The lesson against the frivolous nature of hoarding or mourning through materials is not the only understanding that can be drawn from the death of Beowulf. Beowulf was a good leader because of his bravery, the fights he had won when he was young and his willingness to come to the aid of a people unrelated to him. It is in death, however, that we learn that he was completely selfless, willing to give up life for the safety of his people even after they abandon him at the frontlines. According to Tripp in his essay "Living too Long and "Pagan" Evil in Beowulf," Beowulf's readiness to die for his people served as a blessing. "The last act of not so quiet desperation is to resist death. The likes of the Grendels and the dragon do not, in a word, die -- they live too long, and living too long, clinging to life at any cost, leads to depravity" (Tripp 166). This is why, Tripp writes, that Beowulf can be considered an overall good king -- he did not cling to life. This leads to the main difference between having qualities like the hoarding dragon and being anything actually like the dragon. All of the monsters are described as hundreds of years old and have become depraved through "outliving" themselves and losing sight of what is most important, such as Grendel's anger at the sound of the celebrations and the dragon's anger at the theft of one goblet (Tripp 166). In the end of the epic poem Beowulf is referred to several times as old and he even requests the sight of treasure as he dies, signifying that his noble act of dying for his people was also a good thing for them in the long run as well.
There are several similarities and differences between the leadership of Odysseus and Beowulf that help determine the way they confront monsters and how society perceives morality. Anxieties exist in the civilized order of their worlds that stress the importance of family and equal treatment of warriors over the riches of war and adventure. The personal lessons learned by each leader, however, occurs in two separate instances and times of their lives, Beowulf realizing the importance of an heir and the unimportance of treasure as he dies and Odysseus coming to the same realization as he is on his way home to practice this new found knowledge. These kings, despite their many differences, such as Beowulf's willingness to die for his people and Odysseus' willingness to do anything necessary to stay alive for his, each go through a journey that helps portray the feelings and societal standards of civilized culture that set a sense of the morality of the time.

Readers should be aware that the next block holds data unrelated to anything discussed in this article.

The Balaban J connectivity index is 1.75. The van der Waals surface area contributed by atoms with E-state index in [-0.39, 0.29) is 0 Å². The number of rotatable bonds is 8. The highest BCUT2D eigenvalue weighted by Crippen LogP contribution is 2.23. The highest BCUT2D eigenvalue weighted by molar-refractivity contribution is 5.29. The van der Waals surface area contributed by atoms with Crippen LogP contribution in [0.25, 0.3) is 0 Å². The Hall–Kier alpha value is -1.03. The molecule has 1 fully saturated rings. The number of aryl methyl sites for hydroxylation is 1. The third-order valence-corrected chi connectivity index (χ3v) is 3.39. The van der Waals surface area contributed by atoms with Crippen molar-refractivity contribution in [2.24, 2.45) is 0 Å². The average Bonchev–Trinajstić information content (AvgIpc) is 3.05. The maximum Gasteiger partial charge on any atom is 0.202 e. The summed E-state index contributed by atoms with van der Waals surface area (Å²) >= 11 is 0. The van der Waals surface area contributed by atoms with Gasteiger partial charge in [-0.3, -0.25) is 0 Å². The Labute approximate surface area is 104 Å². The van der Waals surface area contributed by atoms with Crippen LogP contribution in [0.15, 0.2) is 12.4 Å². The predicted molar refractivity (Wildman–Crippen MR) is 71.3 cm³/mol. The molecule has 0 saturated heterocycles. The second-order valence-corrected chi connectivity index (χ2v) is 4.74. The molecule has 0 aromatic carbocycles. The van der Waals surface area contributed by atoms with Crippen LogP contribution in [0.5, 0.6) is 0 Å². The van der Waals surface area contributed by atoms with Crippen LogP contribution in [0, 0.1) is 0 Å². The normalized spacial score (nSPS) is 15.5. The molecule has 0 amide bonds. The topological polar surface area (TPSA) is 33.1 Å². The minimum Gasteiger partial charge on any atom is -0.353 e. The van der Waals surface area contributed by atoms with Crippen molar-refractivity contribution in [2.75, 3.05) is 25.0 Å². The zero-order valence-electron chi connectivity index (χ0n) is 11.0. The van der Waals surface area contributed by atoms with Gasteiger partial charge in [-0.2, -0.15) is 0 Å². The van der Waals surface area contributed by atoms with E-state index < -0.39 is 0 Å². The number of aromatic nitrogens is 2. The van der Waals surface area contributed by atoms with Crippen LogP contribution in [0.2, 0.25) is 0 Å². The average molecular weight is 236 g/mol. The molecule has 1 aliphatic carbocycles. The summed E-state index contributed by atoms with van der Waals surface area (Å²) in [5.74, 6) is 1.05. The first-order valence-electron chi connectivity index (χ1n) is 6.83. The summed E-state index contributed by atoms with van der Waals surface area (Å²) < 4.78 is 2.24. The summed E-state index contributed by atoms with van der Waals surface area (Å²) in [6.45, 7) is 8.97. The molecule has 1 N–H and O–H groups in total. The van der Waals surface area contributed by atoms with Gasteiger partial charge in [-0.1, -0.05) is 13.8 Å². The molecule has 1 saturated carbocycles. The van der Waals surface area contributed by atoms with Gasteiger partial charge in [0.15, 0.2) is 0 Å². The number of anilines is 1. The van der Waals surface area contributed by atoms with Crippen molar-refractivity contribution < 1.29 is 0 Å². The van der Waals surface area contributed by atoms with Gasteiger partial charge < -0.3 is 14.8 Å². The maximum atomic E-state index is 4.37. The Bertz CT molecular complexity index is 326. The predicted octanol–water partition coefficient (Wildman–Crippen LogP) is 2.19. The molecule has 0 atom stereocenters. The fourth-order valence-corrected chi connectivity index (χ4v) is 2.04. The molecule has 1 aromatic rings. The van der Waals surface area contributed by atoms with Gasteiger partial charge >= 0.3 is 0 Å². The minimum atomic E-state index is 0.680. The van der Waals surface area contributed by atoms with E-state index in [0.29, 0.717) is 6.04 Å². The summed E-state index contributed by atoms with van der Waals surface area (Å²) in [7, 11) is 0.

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Homer, "The Odyssey." Trans. Robert Fitzgerald. New York: Farrar, Straus and Giroux, 1998. Print.
Schein, Seth L.. "Female Representations and Interpreting the Odyssey." The Distaff Side: Representing the Female in Homer's Odyssey. Ed. Beth Cohen. New York: Oxford University Press, 1995. Print.
Tripp, Raymond P.. "Living too Long and "Pagan" Evil in Beowulf." Literary Essays on Language and Meaning in the Poem Called Beowulf. Comp. Raymond P. Tripp. New York: The Edwin Mellen Press, 1992. Print.
Tripp, Raymond P. More About the Fight with the Dragon. 1st ed. New York: University Press of America, 1983. Print.